Volunteers track beach health at Boulevard Park in second year of study


BELLINGHAM - Eleanor Hines and Wendy Courtemanche crouch on part of the restored beach exposed by low tide at Boulevard Park and study the life on the rocks near their knees Sunday, June 15.

"We have a mix of barnacles in here," said Hines, a member of the Northwest Straits Chapter of Surfrider Foundation, as she looked through a grid used to help survey intertidal life.

Bright-green sea lettuce are draped on rocks near where Bellingham Bay's water laps at the shore. The pair also sees and identifies a shore crab before moving on to limpets.

Nearby, intertidal zone expert Bob Lemon peers through a hand lens at what looks like a rust-colored seaweed before telling volunteer Jennie Tuckerman it is filamentous red algae, which she writes down on a sheet of paper. A few moments earlier, he had found another reddish-looking plant life that he identified as ceramium sp., also an algae.

The Bellingham residents were among the trained volunteers who took part in a monitoring project, now in its second year, on two stretches of beach at one of the city's most popular parks Saturday, June 14, and Sunday.

The goal of last weekend's survey - conducted on exposed shoreline on both sides of The Woods Coffee - was to see what intertidal species were there, how many, and how they were affected by the city of Bellingham's restoration of one of the beaches.

That restoration was completed last fall.

"This is a wonderful opportunity for us to see how that restoration affects the biology of the intertidal area," said Wendy Steffensen, North Sound Baykeeper for RE Sources for Sustainable Communities. "This is like a laboratory right in the center of Bellingham. It's very exciting, for ordinary people, to be able to see how science is happening right in their town."

The survey is being done in conjunction with Whatcom County Marine Resources Committee, which will receive the data gathered by the citizen scientists, along with the city of Bellingham.

On Sunday, the volunteers were at the beach north of the coffee shop, called West Beach. That was where the city of Bellingham removed concrete riprap and restored the beach to a natural shoreline with coarse sand, large rocks, cobbles and beach gravel in order to reduce erosion, make getting to the beach and water easier, and to improve near-shore habitat.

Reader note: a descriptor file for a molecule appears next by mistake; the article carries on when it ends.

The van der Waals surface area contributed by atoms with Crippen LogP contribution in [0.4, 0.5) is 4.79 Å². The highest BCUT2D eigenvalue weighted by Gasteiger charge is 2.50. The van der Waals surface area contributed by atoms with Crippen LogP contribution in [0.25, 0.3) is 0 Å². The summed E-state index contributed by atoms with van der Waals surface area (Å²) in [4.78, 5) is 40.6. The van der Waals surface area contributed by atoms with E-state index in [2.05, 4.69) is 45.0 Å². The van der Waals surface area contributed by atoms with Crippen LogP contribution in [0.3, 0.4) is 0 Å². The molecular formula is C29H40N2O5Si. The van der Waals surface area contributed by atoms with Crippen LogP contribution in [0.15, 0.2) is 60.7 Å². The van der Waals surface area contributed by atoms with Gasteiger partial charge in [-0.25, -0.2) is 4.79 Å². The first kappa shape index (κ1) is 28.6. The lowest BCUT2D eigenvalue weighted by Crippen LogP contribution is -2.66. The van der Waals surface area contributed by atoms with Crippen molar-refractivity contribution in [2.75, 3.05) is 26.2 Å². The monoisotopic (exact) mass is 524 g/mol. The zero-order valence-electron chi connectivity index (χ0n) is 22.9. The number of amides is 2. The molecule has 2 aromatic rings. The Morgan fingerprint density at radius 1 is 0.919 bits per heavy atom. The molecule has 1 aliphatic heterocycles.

The day before, volunteers were on beachfront south of Woods Coffee, just on the other side, called Pete's Beach. That shoreline could have the concrete rubble removed in the future, but, until then, it is expected to serve as a reference point for ongoing summer surveys, provided funding can be found, to compare the health of both beaches.

Restoring West Beach should be good for the plants and creatures living there, and the data being collected will help determine if that's the case.

"This monitoring is essential to determine if the park's beaches are changing, and the extent of those changes," said Austin Rose, coordinator for the Whatcom County Marine Resources Committee.

Shoreline slope also was measured to track erosion or wave energy over time.

The results will be written up in a report that will be posted on the Marine Resources Committee's website, mrc.whatcomcounty.org.

A preliminary look showed not much difference between the two beaches, except for the upper tideline.

"From a cursory view, much of it looks comparable, except for the restored beach at elevations of plus 6 and plus 4 (tide)," Steffensen said. "Here, there is very little life, which is to be expected because the cobbles were newly placed and cobbles may not support the same life as the previous substrate."

Cobble habitats are relatively unstable because they're often overturned by waves, according to the Encyclopedia of Puget Sound.

"Last year, there was a much higher prevalence of algae and barnacles in this location," Steffensen said. "Cobble habitat, coupled with the wave energy present, may not support the same number and types of algae and animals that previously occurred."

So next year's survey could provide more information about whether species recolonize the area next year.

Reach Kie Relyea at 360-715-2234 or kie.relyea@bellinghamherald.com .

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